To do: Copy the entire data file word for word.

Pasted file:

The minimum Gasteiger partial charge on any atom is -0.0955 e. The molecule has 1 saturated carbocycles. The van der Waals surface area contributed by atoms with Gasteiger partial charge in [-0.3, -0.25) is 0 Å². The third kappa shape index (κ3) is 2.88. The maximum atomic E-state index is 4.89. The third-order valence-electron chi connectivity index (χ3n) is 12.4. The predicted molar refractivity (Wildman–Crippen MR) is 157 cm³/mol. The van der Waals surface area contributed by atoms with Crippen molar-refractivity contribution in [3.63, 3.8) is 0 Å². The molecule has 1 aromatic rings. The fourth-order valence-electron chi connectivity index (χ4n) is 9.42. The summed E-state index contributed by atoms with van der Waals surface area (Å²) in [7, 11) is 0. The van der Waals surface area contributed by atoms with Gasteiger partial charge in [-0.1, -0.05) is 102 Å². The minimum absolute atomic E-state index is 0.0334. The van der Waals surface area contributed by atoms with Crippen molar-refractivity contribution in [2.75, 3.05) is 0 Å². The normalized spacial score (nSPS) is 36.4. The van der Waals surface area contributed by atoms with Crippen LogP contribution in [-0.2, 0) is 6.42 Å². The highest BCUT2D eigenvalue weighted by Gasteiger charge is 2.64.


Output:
The minimum Gasteiger partial charge on any atom is -0.0955 e. The molecule has 1 saturated carbocycles. The van der Waals surface area contributed by atoms with Gasteiger partial charge in [-0.3, -0.25) is 0 Å². The third kappa shape index (κ3) is 2.88. The maximum atomic E-state index is 4.89. The third-order valence-electron chi connectivity index (χ3n) is 12.4. The predicted molar refractivity (Wildman–Crippen MR) is 157 cm³/mol. The van der Waals surface area contributed by atoms with Crippen molar-refractivity contribution in [3.63, 3.8) is 0 Å². The molecule has 1 aromatic rings. The fourth-order valence-electron chi connectivity index (χ4n) is 9.42. The summed E-state index contributed by atoms with van der Waals surface area (Å²) in [7, 11) is 0. The van der Waals surface area contributed by atoms with Gasteiger partial charge in [-0.1, -0.05) is 102 Å². The minimum absolute atomic E-state index is 0.0334. The van der Waals surface area contributed by atoms with Crippen molar-refractivity contribution in [2.75, 3.05) is 0 Å². The normalized spacial score (nSPS) is 36.4. The van der Waals surface area contributed by atoms with Crippen LogP contribution in [-0.2, 0) is 6.42 Å². The highest BCUT2D eigenvalue weighted by Gasteiger charge is 2.64.